|2-7-17 Education in the News|
NJ Spotlight--Senate Says Schools Will Remain ĎNo-Questions-Askedí Safe Zones for All Students
Upper chamber also resolves not to support Trumpís executive order on immigrants and refugees from Muslim-majority countries
Although the action is more symbolic than substantial, New Jerseyís state Senate yesterday sent a clear message that its Democratic majority would resist President Donald Trumpís immigration restrictions, at least on paper.
The votes on the two resolutions followed party lines, with only state Sen. Jeff Van Drew (D-Atlantic) defecting from the Democrats. They drew impassioned pleas from Democratic lawmakers and dominated the news for the otherwise-quiet Senate session.
One measure declared that the state did not support Trumpís executive orders clamping down on immigrants and refugees from seven Muslim-majority countries.
The other cited existing law and court precedent that fortified public schools and universities as so-called safe zones, with schools required to serve all students and prohibited from even asking about studentsí immigration status.
John Mooney | February 7, 2017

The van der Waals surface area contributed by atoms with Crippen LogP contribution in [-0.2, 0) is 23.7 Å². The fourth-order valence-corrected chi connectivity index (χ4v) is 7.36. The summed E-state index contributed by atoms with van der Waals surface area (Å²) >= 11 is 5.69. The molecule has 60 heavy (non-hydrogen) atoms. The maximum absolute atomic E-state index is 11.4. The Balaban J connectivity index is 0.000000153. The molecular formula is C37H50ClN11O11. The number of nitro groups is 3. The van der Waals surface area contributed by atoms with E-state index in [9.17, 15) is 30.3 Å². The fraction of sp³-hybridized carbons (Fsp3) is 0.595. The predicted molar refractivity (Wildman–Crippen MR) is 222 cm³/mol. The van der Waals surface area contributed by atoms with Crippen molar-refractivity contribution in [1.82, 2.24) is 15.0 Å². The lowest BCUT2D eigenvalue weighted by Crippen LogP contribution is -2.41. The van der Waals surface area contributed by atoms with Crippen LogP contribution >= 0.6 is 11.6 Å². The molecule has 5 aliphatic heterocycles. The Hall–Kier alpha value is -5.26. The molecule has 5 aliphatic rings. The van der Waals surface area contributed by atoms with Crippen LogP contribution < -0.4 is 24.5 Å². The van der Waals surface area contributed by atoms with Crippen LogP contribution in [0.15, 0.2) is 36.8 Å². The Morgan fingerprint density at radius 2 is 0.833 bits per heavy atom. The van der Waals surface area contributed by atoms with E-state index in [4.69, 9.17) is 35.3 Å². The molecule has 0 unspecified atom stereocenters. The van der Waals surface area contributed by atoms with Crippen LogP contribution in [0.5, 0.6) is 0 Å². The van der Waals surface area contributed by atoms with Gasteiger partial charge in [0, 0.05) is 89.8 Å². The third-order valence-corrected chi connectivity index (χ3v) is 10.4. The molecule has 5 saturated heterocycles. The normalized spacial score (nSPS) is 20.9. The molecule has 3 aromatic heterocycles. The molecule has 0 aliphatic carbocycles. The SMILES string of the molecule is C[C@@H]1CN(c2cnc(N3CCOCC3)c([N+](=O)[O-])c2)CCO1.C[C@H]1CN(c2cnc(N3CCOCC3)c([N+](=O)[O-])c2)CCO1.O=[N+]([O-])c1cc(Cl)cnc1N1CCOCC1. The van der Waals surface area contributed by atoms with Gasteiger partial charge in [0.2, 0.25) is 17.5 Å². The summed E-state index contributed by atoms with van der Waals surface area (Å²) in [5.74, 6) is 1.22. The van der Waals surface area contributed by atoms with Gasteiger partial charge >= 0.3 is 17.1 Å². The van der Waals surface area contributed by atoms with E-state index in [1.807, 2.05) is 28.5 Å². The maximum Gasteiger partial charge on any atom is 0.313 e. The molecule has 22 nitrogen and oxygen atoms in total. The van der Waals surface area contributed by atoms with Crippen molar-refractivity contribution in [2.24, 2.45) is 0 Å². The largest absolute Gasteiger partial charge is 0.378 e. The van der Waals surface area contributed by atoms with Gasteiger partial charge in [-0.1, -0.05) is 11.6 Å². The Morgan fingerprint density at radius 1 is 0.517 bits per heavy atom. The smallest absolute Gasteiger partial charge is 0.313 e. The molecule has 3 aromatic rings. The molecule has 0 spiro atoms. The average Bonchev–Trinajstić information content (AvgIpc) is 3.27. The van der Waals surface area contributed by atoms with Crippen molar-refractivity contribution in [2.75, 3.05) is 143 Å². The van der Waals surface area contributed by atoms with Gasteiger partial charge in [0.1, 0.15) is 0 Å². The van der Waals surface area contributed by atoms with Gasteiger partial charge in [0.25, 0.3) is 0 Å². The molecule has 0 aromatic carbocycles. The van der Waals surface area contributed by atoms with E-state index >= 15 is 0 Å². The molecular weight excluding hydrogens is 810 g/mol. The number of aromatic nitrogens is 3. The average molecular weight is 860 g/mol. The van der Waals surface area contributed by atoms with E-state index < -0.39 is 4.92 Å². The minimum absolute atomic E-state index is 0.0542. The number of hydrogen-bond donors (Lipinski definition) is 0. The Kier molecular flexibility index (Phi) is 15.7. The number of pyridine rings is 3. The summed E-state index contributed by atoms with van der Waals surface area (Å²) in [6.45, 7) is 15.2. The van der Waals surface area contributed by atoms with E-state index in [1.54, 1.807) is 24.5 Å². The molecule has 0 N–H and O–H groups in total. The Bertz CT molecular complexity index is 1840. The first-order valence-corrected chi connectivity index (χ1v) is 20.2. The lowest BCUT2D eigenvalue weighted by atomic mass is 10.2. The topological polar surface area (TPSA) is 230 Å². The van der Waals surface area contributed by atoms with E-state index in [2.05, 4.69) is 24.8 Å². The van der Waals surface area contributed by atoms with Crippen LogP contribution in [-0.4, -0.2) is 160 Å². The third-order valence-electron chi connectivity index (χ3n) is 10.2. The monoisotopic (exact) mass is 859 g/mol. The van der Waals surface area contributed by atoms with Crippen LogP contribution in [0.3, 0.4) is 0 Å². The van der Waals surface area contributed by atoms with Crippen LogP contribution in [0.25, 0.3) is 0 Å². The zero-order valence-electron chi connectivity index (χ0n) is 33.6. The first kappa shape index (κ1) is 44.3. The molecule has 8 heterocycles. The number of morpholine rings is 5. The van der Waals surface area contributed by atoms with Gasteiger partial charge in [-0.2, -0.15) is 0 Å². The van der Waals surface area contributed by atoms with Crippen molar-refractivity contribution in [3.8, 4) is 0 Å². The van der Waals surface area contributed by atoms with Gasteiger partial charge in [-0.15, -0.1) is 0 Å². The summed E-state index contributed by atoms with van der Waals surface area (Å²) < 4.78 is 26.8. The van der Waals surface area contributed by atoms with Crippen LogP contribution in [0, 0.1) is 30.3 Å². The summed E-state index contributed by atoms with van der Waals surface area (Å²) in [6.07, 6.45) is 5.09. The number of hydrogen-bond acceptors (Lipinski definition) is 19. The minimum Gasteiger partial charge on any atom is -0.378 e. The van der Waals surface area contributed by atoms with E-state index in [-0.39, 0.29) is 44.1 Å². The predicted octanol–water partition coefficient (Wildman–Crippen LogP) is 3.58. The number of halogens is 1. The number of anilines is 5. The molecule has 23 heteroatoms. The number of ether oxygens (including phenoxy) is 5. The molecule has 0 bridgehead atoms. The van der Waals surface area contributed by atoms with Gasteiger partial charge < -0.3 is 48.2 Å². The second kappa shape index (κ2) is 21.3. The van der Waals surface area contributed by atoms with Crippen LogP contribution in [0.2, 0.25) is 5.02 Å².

NY Times--Trying to Solve a Bigger Math Problem
Algebra is clearly a stumbling block for many incoming college students. Nearly 60 percent of community college students end up in remedial math ó thatís more than double the number in remedial English. Four-year public colleges are not far behind. According to government studies, 40 percent of their incoming students take at least one remedial class; 33 percent are in math.
One explanation is obvious: limited academic preparation. Another is that much of the community college population is older, and rusty at factoring quadratics and finding inverse functions. Less obvious is that students end up in remediation who donít need to be there.
Thereís evidence for this, most recently in an analysis published in September by the National Center for Education Statistics. To determine if students are ready for college-level work, colleges often rely on one thing: the score on a test, be it the ACT, SAT or Accuplacer, the most common of the placement tools.
By EMILY HANFORD|FEB. 3, 2017
Garden State Coalition of Schools